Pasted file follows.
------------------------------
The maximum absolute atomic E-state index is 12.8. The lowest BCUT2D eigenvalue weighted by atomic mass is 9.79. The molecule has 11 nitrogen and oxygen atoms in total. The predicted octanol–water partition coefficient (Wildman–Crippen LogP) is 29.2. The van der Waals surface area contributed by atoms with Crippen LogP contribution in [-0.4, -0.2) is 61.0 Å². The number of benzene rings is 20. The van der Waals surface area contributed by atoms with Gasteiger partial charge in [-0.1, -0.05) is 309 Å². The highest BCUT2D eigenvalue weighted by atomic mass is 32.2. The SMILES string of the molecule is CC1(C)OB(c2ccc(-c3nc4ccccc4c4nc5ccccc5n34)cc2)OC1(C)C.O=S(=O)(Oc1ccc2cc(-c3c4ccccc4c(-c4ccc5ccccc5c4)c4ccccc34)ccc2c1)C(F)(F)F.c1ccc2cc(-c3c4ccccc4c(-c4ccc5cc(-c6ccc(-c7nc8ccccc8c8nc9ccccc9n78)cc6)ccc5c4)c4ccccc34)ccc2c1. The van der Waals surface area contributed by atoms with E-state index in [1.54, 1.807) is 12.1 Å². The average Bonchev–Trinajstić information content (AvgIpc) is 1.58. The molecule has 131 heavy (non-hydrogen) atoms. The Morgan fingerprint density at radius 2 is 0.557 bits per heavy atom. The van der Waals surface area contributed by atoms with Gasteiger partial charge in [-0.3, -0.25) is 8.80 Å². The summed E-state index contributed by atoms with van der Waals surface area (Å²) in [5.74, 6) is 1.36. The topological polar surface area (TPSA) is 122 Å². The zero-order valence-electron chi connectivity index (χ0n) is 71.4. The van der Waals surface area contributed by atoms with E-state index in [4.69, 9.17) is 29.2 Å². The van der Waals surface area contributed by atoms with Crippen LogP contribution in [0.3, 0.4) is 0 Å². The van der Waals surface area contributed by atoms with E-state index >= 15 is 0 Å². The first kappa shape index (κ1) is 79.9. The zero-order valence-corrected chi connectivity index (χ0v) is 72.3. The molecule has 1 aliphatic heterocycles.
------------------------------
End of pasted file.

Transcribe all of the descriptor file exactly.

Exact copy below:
The maximum absolute atomic E-state index is 12.8. The lowest BCUT2D eigenvalue weighted by atomic mass is 9.79. The molecule has 11 nitrogen and oxygen atoms in total. The predicted octanol–water partition coefficient (Wildman–Crippen LogP) is 29.2. The van der Waals surface area contributed by atoms with Crippen LogP contribution in [-0.4, -0.2) is 61.0 Å². The number of benzene rings is 20. The van der Waals surface area contributed by atoms with Gasteiger partial charge in [-0.1, -0.05) is 309 Å². The highest BCUT2D eigenvalue weighted by atomic mass is 32.2. The SMILES string of the molecule is CC1(C)OB(c2ccc(-c3nc4ccccc4c4nc5ccccc5n34)cc2)OC1(C)C.O=S(=O)(Oc1ccc2cc(-c3c4ccccc4c(-c4ccc5ccccc5c4)c4ccccc34)ccc2c1)C(F)(F)F.c1ccc2cc(-c3c4ccccc4c(-c4ccc5cc(-c6ccc(-c7nc8ccccc8c8nc9ccccc9n78)cc6)ccc5c4)c4ccccc34)ccc2c1. The van der Waals surface area contributed by atoms with E-state index in [1.54, 1.807) is 12.1 Å². The average Bonchev–Trinajstić information content (AvgIpc) is 1.58. The molecule has 131 heavy (non-hydrogen) atoms. The Morgan fingerprint density at radius 2 is 0.557 bits per heavy atom. The van der Waals surface area contributed by atoms with Gasteiger partial charge in [-0.3, -0.25) is 8.80 Å². The summed E-state index contributed by atoms with van der Waals surface area (Å²) in [5.74, 6) is 1.36. The topological polar surface area (TPSA) is 122 Å². The zero-order valence-electron chi connectivity index (χ0n) is 71.4. The van der Waals surface area contributed by atoms with E-state index in [4.69, 9.17) is 29.2 Å². The van der Waals surface area contributed by atoms with Crippen LogP contribution in [0.3, 0.4) is 0 Å². The van der Waals surface area contributed by atoms with E-state index >= 15 is 0 Å². The first kappa shape index (κ1) is 79.9. The zero-order valence-corrected chi connectivity index (χ0v) is 72.3. The molecule has 1 aliphatic heterocycles.